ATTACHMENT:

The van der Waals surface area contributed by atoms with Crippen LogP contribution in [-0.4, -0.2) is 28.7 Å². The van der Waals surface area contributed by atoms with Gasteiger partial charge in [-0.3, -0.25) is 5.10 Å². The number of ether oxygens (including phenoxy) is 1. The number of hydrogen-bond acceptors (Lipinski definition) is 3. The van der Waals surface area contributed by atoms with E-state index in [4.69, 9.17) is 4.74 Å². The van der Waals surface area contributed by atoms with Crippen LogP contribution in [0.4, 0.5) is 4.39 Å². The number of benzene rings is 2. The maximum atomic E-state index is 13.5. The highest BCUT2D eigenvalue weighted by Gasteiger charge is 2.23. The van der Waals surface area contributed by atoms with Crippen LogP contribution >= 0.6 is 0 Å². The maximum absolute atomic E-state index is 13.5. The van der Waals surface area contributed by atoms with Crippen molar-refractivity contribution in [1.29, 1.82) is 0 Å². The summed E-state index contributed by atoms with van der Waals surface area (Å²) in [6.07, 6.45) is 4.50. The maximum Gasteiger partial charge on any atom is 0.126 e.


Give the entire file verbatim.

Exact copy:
The van der Waals surface area contributed by atoms with Crippen LogP contribution in [-0.4, -0.2) is 28.7 Å². The van der Waals surface area contributed by atoms with Gasteiger partial charge in [-0.3, -0.25) is 5.10 Å². The number of ether oxygens (including phenoxy) is 1. The number of hydrogen-bond acceptors (Lipinski definition) is 3. The van der Waals surface area contributed by atoms with E-state index in [4.69, 9.17) is 4.74 Å². The van der Waals surface area contributed by atoms with Crippen LogP contribution in [0.4, 0.5) is 4.39 Å². The number of benzene rings is 2. The maximum atomic E-state index is 13.5. The highest BCUT2D eigenvalue weighted by Gasteiger charge is 2.23. The van der Waals surface area contributed by atoms with Crippen LogP contribution >= 0.6 is 0 Å². The maximum absolute atomic E-state index is 13.5. The van der Waals surface area contributed by atoms with Crippen molar-refractivity contribution in [1.29, 1.82) is 0 Å². The summed E-state index contributed by atoms with van der Waals surface area (Å²) in [6.07, 6.45) is 4.50. The maximum Gasteiger partial charge on any atom is 0.126 e.